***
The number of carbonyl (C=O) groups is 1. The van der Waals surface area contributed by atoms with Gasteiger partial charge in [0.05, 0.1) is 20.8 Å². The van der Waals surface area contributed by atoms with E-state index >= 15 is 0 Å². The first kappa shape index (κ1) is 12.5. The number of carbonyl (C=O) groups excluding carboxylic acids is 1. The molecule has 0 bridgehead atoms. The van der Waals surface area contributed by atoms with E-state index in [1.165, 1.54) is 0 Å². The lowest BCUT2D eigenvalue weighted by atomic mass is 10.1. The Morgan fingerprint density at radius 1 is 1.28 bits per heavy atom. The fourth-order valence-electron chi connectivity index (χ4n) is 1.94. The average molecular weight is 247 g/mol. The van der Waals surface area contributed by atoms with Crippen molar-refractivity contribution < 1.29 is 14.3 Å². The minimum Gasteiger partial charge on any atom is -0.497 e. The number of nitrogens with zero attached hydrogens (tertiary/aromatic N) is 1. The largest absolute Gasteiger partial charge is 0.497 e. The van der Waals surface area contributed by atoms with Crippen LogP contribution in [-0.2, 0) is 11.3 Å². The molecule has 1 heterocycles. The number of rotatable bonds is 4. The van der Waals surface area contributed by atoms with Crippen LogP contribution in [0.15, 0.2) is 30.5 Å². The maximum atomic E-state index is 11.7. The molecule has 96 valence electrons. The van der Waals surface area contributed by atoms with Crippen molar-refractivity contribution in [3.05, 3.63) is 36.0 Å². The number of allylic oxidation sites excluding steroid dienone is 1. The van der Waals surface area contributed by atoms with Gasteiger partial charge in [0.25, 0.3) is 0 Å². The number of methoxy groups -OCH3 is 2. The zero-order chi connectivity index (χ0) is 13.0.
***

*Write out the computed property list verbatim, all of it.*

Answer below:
The number of carbonyl (C=O) groups is 1. The van der Waals surface area contributed by atoms with Gasteiger partial charge in [0.05, 0.1) is 20.8 Å². The van der Waals surface area contributed by atoms with E-state index >= 15 is 0 Å². The first kappa shape index (κ1) is 12.5. The number of carbonyl (C=O) groups excluding carboxylic acids is 1. The molecule has 0 bridgehead atoms. The van der Waals surface area contributed by atoms with E-state index in [1.165, 1.54) is 0 Å². The lowest BCUT2D eigenvalue weighted by atomic mass is 10.1. The Morgan fingerprint density at radius 1 is 1.28 bits per heavy atom. The fourth-order valence-electron chi connectivity index (χ4n) is 1.94. The average molecular weight is 247 g/mol. The van der Waals surface area contributed by atoms with Crippen molar-refractivity contribution < 1.29 is 14.3 Å². The minimum Gasteiger partial charge on any atom is -0.497 e. The number of nitrogens with zero attached hydrogens (tertiary/aromatic N) is 1. The largest absolute Gasteiger partial charge is 0.497 e. The van der Waals surface area contributed by atoms with Crippen LogP contribution in [-0.2, 0) is 11.3 Å². The molecule has 1 heterocycles. The number of rotatable bonds is 4. The van der Waals surface area contributed by atoms with Crippen LogP contribution in [0.15, 0.2) is 30.5 Å². The maximum atomic E-state index is 11.7. The molecule has 96 valence electrons. The van der Waals surface area contributed by atoms with Crippen molar-refractivity contribution in [3.05, 3.63) is 36.0 Å². The number of allylic oxidation sites excluding steroid dienone is 1. The van der Waals surface area contributed by atoms with Gasteiger partial charge in [0.25, 0.3) is 0 Å². The number of methoxy groups -OCH3 is 2. The zero-order chi connectivity index (χ0) is 13.0.